- Delivered planning provisions that protected farmers from ideological battles. Public notification of planning permits for farming should only be given to dwellings within a defined area, not people with an ideological opposition to farming systems that lived hundreds of kilometres away.
- Establish a working group to look at planning changes and supporting documentation.
In an opinion piece for the Herald Sun, leading chef Neil Perry said Australia’s beef industry would be “irreversibly injured” if Mr Blackmore was forced to close.
“I find it remarkably conflicting, if not illogical, that the farming permit of my dear friend and beef-farming pioneer, David Blackmore, has been rejected by his local council,” Mr Perry wrote.
“David has been running a best-practice sustainable farm-fed program for four years … He’s considered a leader in ethical and sustainable farming.”
“That’s why David is the only supplier I feel confident in working alongside.”
Last week, in the midst of a social media storm over its decision, the Murrindindi Shire Council issued a media release saying that “poorly informed discussions taking place mainly in social media circuits” were not accurately representing the current status of the proposal.
Murrindindi Shire Mayor Margaret Rae said the council was not “shutting down” the Blackmore’s farming operation or “kicking them out”, saying that perception was incorrect and very disheartening.
“Council’s refusal of this particular application does not prohibit Mr Blackmore from continuing to farm his land the way he was prior to choosing to intensify his program through intensive animal husbandry practices, which triggered the requirement to apply for a planning permit and also prompted concerns from neighbouring properties,” Cr Rae said.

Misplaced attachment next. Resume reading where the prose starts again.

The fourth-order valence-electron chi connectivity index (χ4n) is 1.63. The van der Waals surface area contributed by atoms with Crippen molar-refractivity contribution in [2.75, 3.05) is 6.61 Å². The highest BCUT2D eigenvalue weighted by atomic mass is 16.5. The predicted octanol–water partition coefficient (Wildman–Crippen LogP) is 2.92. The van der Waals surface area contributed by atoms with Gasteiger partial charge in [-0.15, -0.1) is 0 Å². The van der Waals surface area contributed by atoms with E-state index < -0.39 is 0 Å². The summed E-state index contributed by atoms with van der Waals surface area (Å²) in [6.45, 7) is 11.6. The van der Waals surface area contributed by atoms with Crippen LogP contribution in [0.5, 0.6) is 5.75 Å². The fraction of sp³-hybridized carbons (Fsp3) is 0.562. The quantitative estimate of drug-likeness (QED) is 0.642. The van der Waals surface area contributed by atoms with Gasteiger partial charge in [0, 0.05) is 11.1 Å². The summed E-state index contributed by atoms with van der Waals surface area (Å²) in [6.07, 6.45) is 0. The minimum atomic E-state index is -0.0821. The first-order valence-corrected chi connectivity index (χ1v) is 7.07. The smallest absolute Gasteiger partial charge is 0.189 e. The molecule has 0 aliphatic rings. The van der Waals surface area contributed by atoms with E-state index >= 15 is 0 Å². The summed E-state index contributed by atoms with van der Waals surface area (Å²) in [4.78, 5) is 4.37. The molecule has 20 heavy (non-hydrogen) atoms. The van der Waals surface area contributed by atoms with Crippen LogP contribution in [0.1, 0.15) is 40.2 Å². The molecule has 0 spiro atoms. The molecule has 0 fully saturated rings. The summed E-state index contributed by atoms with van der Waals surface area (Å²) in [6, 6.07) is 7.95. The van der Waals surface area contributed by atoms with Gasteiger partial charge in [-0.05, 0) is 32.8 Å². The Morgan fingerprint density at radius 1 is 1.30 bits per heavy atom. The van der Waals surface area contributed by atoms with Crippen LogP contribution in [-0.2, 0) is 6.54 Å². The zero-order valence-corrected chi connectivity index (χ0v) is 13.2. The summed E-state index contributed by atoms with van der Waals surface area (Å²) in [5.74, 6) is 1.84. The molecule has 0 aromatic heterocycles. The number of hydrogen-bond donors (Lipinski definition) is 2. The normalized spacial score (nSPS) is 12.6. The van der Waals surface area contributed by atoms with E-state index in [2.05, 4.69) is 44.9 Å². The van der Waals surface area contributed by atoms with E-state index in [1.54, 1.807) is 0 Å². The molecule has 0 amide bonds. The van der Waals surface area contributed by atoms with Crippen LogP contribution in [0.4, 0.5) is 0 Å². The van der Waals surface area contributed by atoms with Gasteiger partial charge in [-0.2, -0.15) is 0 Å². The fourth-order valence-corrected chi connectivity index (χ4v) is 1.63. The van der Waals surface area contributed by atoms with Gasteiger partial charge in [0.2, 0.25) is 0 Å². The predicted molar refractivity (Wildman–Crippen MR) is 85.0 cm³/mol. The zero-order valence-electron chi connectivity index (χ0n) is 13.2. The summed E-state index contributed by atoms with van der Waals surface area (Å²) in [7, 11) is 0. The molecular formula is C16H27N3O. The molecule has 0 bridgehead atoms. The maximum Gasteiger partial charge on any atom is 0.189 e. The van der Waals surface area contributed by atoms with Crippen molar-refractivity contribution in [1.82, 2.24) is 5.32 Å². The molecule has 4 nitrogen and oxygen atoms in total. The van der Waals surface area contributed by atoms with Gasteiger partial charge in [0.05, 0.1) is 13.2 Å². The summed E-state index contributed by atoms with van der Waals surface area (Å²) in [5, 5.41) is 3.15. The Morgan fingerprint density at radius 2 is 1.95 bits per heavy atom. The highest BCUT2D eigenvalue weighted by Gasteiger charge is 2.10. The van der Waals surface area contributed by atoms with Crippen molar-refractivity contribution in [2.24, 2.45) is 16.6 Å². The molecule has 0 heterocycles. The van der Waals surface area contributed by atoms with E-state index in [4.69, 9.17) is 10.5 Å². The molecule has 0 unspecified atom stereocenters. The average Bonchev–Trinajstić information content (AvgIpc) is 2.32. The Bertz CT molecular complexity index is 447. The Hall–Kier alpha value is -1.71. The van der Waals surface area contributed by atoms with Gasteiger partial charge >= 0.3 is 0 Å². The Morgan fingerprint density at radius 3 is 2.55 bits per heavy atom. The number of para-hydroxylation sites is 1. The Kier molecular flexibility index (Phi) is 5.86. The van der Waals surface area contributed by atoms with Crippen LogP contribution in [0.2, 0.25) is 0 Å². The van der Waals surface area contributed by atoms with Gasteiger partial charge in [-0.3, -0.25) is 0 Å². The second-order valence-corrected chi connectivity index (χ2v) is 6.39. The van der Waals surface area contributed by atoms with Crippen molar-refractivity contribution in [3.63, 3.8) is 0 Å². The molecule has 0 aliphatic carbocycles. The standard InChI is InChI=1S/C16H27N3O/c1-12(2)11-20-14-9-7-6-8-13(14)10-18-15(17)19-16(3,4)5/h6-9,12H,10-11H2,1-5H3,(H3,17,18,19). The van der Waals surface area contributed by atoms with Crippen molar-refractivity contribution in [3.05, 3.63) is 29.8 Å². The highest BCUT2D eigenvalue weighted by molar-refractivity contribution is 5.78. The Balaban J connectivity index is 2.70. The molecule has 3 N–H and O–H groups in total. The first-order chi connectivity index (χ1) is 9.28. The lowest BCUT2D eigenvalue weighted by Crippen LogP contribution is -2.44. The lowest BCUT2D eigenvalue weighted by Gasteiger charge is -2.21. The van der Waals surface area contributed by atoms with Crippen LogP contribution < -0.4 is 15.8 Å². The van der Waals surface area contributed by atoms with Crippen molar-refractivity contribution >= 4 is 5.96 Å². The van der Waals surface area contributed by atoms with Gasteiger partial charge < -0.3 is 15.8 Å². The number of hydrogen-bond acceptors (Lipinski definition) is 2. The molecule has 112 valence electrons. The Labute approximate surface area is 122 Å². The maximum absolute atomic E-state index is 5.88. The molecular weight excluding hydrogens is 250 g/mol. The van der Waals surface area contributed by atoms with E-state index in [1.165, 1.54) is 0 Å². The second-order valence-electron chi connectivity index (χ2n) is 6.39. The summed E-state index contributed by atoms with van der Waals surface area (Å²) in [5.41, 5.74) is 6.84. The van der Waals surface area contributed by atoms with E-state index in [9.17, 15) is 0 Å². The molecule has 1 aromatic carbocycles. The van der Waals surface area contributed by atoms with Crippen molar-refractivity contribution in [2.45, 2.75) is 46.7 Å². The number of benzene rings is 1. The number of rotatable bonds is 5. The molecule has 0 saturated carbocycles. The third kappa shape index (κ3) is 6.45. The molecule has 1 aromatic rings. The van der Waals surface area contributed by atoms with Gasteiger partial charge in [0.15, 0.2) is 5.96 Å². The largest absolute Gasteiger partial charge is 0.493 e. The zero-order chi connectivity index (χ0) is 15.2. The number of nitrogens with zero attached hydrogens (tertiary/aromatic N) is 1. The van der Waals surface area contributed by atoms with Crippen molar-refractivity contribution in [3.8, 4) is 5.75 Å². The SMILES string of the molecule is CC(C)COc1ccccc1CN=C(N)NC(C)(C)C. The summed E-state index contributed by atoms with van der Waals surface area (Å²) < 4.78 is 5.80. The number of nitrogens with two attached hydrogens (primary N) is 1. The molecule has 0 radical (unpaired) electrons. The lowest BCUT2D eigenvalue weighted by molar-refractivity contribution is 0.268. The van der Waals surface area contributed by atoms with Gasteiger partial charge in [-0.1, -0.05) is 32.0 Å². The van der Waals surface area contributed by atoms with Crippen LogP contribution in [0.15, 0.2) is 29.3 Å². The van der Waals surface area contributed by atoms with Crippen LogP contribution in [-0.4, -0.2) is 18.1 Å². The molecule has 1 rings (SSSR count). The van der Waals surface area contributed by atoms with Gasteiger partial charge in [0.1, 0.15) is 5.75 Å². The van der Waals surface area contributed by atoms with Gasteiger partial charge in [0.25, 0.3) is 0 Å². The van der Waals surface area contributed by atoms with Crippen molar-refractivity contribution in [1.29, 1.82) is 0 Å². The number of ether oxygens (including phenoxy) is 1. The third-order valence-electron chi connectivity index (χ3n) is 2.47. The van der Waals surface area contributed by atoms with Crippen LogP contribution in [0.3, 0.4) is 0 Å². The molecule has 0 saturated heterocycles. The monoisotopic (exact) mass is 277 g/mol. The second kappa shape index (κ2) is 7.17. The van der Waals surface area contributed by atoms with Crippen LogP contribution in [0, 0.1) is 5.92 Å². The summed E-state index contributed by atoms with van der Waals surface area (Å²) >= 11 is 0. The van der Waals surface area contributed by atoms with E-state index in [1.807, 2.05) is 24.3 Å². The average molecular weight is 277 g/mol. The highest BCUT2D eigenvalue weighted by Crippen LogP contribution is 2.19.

“The perception that we are taking away Mr Blackmore’s ‘right to farm’ is inaccurate. The right to farm still exists, and we put important emphasis on supporting agricultural business within the shire. What we do have to weigh up in all planning application proposals involving farming practices, is the need to balance growth and economic development with the need to manage impacts of intensive farming practices on the environment and amenity of the surrounding area.”
Cr Rae said that in accordance with State legislation, following a notice of decision to refuse a permit, there is a 60 day period from the date of refusal during which an appeal against the decision can be lodged with Victorian Civil and Administrative Tribunal (VCAT).
“There is no provision available to Council to reverse a decision once it is passed by a Council resolution. However, Mr Blackmore has the choice to appeal the decision before VCAT, or he may even decide to submit a new and revised application to Council,” said Cr Rae.
However Planning Minister Richard Wynne said that he had decided to call in the case before Mr Blackmore decided whether he would appeal the council’s decision at the Victorian Civil and Administrative Tribunal. It is understood The action means Mr Blackmore will not need to appeal to decision at the Victorian Civil and Administrative Tribunal.
To view the Change.Org petition started by Neil Perry click here